Code Age Commanders takes the Final Fantasy X-2 route and gives players missions to take on. Most of the missions don’t have overly confusing goals or puzzles. It’s a dash from start to finish with a lot of fighting in between. At the end there may be a boss to fight. There are no jumping or platforming challenges (actually you can’t jump at all), no fetch quests, just raw combat. At the end of a mission you’re given points depending on your time, combo length and how many Coded you defeat. These points can be spent on purchasing new skills like “more chance” that give Gene an extra life. Or you can spend them to get arm upgrades to do extra damage. As you can see there’s no real leveling up system in the game. The only real development your character gets are the upgrades you purchase and arm evolutions.
At a first glance Code Age Commanders looks similar to Phantasy Star Online. Textures are blocky sort and the environments are wide fields. Fortunately the character design makes up for the game’s technical weaknesses. Gene, Meme and the rest of the crew have sci-fi style outfits with bright neon colors. The coded have an interesting style too. They look they jumped straight out of an anime with their alien like appearance.
It’s no secret that Square-Enix wants to push the Code Age brand beyond this game. Code Age Brawls, a cell phone game was released at the same time. Gamers who take spend time with the mobile game can input a code from the cell game into Commanders for some extra content. Then there is the manga series Code Age Archives, which provides the backbone to the story. If you want to really get into Code Age there’s plenty more out there, but for the causal gamer that just checks out this title will be missing out on a fair amount of content.
The game’s sheer simplicity is why Code Age Commanders has more in kin with Dynasty Warriors rather than Full Metal Alchemist action RPGs. Perhaps brawler RPG would be a more suiting genre for Code Age Commanders. The title throws out a character growth, puzzles and exploration in favor of more fighting. These are probably the reasons why many hardcore RPG fans will immediately dislike the title. If you have an open mind Code Age Commanders is an entertaining experience. The combat system is deeper than any other action / brawler RPG to this date and the story is worth a play alone.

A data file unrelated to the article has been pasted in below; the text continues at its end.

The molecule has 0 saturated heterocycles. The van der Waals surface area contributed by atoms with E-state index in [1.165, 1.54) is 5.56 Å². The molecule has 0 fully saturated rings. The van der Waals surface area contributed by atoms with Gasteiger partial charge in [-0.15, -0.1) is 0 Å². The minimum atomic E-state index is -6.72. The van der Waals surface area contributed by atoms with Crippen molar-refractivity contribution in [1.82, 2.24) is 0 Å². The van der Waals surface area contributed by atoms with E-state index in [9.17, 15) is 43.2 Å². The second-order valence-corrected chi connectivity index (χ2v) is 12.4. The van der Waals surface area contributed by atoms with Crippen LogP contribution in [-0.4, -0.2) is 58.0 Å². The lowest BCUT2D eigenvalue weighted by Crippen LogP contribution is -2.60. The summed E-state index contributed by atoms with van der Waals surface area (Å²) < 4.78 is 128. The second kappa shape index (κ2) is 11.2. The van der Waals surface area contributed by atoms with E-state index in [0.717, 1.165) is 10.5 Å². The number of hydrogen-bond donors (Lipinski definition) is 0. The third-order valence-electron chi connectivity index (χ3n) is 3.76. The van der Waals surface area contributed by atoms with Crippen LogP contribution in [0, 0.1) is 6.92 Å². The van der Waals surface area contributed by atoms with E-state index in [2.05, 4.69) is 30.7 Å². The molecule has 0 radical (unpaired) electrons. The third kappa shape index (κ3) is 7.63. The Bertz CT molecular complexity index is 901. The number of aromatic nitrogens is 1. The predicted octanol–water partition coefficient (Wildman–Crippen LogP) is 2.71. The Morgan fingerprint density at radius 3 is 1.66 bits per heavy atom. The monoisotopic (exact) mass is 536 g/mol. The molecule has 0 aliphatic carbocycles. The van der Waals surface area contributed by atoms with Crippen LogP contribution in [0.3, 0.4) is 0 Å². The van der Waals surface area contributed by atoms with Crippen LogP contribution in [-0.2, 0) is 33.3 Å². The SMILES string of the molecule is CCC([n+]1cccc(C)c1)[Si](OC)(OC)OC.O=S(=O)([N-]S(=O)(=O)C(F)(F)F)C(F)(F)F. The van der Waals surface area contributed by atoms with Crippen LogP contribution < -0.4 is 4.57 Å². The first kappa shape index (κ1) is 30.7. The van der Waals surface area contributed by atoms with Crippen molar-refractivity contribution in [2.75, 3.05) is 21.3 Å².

Import Friendly? Literacy Level: 4
Getting the hang of the control system takes about half an hour. After that Code Age Commanders is playable sans story if you know enough katakana to get through the menus.
Code Age Commanders was shown at E3, but no official announcements have been made. Judging by the low sales numbers and lukewarm Japanese response it isn’t a guarantee that Code Age Commanders is set for a US release.
+ Pros: For an action RPG, it’s got a deep fighting system and plenty of secondary goals to keep players around for a second play.
- Cons: If you want to know the whole story … you’ll have to buy the cell phone game, manga and whatever else Square-Enix plans to release for this franchise.
Overall: It plays like Dynasty Warriors meets an action RPG with an all star voice acting cast. However, RPG fans will probably be disappointed with the lack of exploration and story conclusions.